TADFF 2019: The Assent Review

It’s not Toronto After Dark without an exorcism.

A single father suspects his son may be possessed in Pearry Reginald Teo’s The Assent.

Widower Joel (Robert Kazinsky) is a struggling bipolar dad who’s trying to do what’s best for his son, Mason (Caden Dragomer). Plagued by mental health issues, Joel can’t be sure what’s real and what’s part of his imagination. When he starts having demonic visions and Mason admits to seeing monsters, Joel enlists the elder Father Lambert (Peter Jason) and young priest Brother Michael (Douglas Spain) to perform an exorcism on the young boy.

One of the festival’s truly terrifying picks, The Assent is steeped in dark imagery and supernatural scares. Set in Joel and Mason’s home, whose décor sense can only be described as funeral parlour chic, the heavy atmosphere helps set the tone for the dark story.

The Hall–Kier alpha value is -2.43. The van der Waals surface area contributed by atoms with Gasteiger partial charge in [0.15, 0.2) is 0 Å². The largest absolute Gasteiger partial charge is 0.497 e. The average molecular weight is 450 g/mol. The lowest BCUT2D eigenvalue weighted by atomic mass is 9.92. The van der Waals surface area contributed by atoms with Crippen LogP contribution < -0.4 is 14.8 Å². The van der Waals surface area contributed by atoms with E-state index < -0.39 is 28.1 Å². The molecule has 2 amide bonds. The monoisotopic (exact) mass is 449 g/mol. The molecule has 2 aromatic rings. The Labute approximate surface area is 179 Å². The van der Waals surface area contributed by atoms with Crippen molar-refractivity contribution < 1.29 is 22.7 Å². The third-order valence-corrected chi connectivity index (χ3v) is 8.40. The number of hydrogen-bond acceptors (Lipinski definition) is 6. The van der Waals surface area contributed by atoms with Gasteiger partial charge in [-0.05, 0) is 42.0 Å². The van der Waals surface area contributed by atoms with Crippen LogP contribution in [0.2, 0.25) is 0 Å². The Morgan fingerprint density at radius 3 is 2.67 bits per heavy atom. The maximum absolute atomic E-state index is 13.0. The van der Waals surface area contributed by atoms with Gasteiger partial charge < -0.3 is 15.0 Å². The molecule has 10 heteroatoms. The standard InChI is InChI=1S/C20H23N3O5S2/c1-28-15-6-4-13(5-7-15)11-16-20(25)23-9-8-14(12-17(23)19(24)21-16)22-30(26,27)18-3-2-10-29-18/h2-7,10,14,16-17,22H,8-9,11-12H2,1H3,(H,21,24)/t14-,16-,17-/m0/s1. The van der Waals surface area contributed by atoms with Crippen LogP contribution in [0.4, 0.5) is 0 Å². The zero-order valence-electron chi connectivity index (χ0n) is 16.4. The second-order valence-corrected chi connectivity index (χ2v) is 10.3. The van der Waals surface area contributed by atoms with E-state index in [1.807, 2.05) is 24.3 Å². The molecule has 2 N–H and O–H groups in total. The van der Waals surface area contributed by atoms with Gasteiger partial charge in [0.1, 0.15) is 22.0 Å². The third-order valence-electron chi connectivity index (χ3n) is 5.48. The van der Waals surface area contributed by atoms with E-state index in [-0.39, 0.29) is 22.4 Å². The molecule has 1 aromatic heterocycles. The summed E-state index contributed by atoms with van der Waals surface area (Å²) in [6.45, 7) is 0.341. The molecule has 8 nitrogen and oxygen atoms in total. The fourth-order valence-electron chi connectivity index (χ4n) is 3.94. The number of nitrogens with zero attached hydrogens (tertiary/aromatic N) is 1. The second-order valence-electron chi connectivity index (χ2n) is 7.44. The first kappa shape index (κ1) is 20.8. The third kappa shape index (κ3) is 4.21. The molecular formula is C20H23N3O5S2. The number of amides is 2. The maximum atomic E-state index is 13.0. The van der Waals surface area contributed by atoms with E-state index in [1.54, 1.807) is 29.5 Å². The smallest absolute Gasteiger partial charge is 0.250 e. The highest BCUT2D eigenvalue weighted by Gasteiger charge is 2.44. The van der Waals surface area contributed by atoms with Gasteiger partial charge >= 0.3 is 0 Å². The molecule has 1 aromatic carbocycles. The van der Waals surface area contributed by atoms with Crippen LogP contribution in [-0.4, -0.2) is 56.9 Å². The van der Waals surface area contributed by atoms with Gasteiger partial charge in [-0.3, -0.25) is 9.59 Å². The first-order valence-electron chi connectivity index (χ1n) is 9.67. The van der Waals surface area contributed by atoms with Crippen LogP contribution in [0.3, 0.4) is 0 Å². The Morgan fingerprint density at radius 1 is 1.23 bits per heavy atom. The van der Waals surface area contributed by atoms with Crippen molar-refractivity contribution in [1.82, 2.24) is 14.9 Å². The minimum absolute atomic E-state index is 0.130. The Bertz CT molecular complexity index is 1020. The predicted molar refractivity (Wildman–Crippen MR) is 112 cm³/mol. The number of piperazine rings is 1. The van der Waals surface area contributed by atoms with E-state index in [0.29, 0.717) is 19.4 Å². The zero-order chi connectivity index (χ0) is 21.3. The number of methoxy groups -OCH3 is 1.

Creatively, Joel’s visions related to his mental illness are depicted on screen with a slight red-and-blue, 3D-glasses-style look which makes some of the visions plaguing the widow even more unique.

The less said about The Assent the better. While the film follows the standard exorcism execution, there’s enough here to offer a fresh look at the genre with some jump scares along the way.

Where the film fails is its not-quite-satisfying conclusion. Though the ending doesn’t make the journey of The Assent worthless, the story deserves to end with a bang, not a whimper.

The Assent plays Toronto After Dark on October 23.

Check out all of our TADFF 2019 coverage here.